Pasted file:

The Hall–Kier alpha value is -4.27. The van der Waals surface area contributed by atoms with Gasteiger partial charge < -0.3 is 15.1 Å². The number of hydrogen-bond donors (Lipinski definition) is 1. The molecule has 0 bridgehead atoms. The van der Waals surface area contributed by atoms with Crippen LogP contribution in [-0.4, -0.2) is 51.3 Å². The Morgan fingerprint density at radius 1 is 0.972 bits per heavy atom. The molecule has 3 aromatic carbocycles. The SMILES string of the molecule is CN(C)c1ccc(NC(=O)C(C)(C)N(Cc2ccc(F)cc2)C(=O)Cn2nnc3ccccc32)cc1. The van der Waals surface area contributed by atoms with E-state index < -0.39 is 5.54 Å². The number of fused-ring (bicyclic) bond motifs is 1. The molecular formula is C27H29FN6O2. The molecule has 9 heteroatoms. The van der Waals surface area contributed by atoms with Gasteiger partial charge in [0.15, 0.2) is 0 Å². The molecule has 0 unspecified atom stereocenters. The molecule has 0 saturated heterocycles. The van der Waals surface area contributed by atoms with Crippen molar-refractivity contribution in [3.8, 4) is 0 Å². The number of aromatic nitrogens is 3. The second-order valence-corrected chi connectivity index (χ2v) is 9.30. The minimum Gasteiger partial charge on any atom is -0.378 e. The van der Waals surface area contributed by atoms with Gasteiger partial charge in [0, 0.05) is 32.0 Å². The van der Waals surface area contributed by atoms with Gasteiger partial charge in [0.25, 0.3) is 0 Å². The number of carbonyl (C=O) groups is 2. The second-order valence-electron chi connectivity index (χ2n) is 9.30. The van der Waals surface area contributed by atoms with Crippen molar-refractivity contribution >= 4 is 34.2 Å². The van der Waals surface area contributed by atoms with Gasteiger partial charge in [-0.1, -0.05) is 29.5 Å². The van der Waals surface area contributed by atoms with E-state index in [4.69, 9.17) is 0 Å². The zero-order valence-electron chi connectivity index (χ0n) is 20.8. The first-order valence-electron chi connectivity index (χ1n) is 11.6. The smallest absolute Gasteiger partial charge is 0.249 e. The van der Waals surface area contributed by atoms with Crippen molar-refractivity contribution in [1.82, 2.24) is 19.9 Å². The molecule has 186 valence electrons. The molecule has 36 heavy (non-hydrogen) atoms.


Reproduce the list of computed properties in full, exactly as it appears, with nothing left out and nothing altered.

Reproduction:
The Hall–Kier alpha value is -4.27. The van der Waals surface area contributed by atoms with Gasteiger partial charge < -0.3 is 15.1 Å². The number of hydrogen-bond donors (Lipinski definition) is 1. The molecule has 0 bridgehead atoms. The van der Waals surface area contributed by atoms with Crippen LogP contribution in [-0.4, -0.2) is 51.3 Å². The Morgan fingerprint density at radius 1 is 0.972 bits per heavy atom. The molecule has 3 aromatic carbocycles. The SMILES string of the molecule is CN(C)c1ccc(NC(=O)C(C)(C)N(Cc2ccc(F)cc2)C(=O)Cn2nnc3ccccc32)cc1. The van der Waals surface area contributed by atoms with E-state index < -0.39 is 5.54 Å². The number of fused-ring (bicyclic) bond motifs is 1. The molecular formula is C27H29FN6O2. The molecule has 9 heteroatoms. The van der Waals surface area contributed by atoms with Gasteiger partial charge in [0.15, 0.2) is 0 Å². The molecule has 0 unspecified atom stereocenters. The molecule has 0 saturated heterocycles. The van der Waals surface area contributed by atoms with Crippen molar-refractivity contribution in [3.8, 4) is 0 Å². The number of aromatic nitrogens is 3. The second-order valence-corrected chi connectivity index (χ2v) is 9.30. The minimum Gasteiger partial charge on any atom is -0.378 e. The van der Waals surface area contributed by atoms with Gasteiger partial charge in [0, 0.05) is 32.0 Å². The van der Waals surface area contributed by atoms with Gasteiger partial charge in [0.25, 0.3) is 0 Å². The number of carbonyl (C=O) groups is 2. The second-order valence-electron chi connectivity index (χ2n) is 9.30. The van der Waals surface area contributed by atoms with Crippen molar-refractivity contribution >= 4 is 34.2 Å². The van der Waals surface area contributed by atoms with Gasteiger partial charge in [-0.1, -0.05) is 29.5 Å². The van der Waals surface area contributed by atoms with E-state index in [4.69, 9.17) is 0 Å². The zero-order valence-electron chi connectivity index (χ0n) is 20.8. The first-order valence-electron chi connectivity index (χ1n) is 11.6. The smallest absolute Gasteiger partial charge is 0.249 e. The van der Waals surface area contributed by atoms with Crippen molar-refractivity contribution in [1.82, 2.24) is 19.9 Å². The molecule has 186 valence electrons. The molecule has 36 heavy (non-hydrogen) atoms.